Director John Schlesinger taken off life support
Ailing filmmaker John Schlesinger, the Oscar-winning director of Midnight Cowboy, was taken off life support Thursday at a hospital in Palm Springs, Calif., his spokeswoman said. The 77-year-old openly gay filmmaker suffered a debilitating stroke in December 2000. Spokeswoman Ronni Chasen said his condition at Desert Regional Medical Center has deteriorated significantly in recent weeks.
Schlesinger's last film was the 2000 comedy The Next Best Thing, which starred Madonna as a straight woman who decides to have a child with her gay friend, played by Rupert Everett.
Born in London in 1926, Schlesinger was a character actor for stage, film, and television and also made documentaries such as Terminus, about a day in the life of a train station. He is perhaps best known for the 1969 drama Midnight Cowboy, which starred Jon Voight, as a naive Texan who turns to prostitution to survive on the streets of New York, and Dustin Hoffman, as the scuzzy, ailing vagrant Ratzo Rizzo. The film was nominated for seven Academy Awards and won three--best director, best picture, and best adapted screenplay. Schlesinger had two other Oscar nominations for directing 1971's Sunday Bloody Sunday and 1965's Darling. As an actor, he had small roles as a doctor in the 1997 TV movie The Twilight of the Golds and a prisoner in the 1956 World War II drama The Battle of the River Plate.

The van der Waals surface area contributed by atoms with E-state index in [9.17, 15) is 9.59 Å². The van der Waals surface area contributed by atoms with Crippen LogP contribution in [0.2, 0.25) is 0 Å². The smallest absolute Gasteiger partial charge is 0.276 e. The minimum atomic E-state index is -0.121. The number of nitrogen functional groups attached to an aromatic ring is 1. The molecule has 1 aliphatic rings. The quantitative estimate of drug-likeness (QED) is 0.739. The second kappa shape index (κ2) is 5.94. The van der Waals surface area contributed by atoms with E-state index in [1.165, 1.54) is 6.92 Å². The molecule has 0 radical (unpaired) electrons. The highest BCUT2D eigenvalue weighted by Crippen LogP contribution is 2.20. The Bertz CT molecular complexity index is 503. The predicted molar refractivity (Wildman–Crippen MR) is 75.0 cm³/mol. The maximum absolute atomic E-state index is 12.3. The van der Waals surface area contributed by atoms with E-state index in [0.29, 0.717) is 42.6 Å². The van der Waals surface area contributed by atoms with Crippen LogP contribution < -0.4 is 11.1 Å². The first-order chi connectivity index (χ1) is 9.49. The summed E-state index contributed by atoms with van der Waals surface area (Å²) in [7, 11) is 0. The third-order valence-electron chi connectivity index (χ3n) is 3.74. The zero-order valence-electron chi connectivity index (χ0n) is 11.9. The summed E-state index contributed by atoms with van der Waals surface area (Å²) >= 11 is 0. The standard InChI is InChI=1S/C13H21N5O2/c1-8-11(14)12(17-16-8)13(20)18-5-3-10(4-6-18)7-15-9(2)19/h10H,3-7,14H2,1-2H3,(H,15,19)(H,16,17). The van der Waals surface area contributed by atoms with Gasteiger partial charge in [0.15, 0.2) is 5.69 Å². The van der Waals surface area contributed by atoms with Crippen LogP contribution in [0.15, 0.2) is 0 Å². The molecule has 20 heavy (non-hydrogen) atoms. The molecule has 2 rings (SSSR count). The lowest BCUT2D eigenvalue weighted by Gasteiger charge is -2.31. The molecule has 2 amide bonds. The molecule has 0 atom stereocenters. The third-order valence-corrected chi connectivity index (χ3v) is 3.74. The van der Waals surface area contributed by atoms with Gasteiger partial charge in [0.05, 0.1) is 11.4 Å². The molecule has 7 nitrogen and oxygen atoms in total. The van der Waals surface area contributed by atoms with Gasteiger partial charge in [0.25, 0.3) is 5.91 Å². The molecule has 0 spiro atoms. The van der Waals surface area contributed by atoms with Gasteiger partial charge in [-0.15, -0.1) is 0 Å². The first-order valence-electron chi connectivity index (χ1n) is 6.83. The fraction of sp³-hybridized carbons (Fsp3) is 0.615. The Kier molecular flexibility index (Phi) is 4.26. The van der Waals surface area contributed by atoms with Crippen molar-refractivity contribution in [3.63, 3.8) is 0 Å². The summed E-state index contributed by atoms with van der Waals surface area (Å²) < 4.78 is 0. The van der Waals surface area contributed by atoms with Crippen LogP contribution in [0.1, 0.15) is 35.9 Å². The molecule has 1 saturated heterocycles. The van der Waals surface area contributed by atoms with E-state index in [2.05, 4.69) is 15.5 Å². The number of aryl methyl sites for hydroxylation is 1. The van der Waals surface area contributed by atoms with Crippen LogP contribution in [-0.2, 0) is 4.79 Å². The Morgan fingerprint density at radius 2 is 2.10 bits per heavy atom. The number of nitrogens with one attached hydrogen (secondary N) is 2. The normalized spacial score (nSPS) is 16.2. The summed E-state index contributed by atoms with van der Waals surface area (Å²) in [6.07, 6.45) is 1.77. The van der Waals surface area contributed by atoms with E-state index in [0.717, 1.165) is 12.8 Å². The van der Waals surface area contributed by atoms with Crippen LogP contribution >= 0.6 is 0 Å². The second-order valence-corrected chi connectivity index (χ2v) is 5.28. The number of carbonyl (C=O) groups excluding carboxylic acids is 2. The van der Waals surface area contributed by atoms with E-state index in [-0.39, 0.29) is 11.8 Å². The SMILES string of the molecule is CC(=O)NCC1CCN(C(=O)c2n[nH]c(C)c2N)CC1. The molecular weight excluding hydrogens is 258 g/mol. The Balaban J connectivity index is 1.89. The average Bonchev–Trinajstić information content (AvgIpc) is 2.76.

Schlesinger lives in Palm Springs with photographer Michael Childers, his companion of 30 years.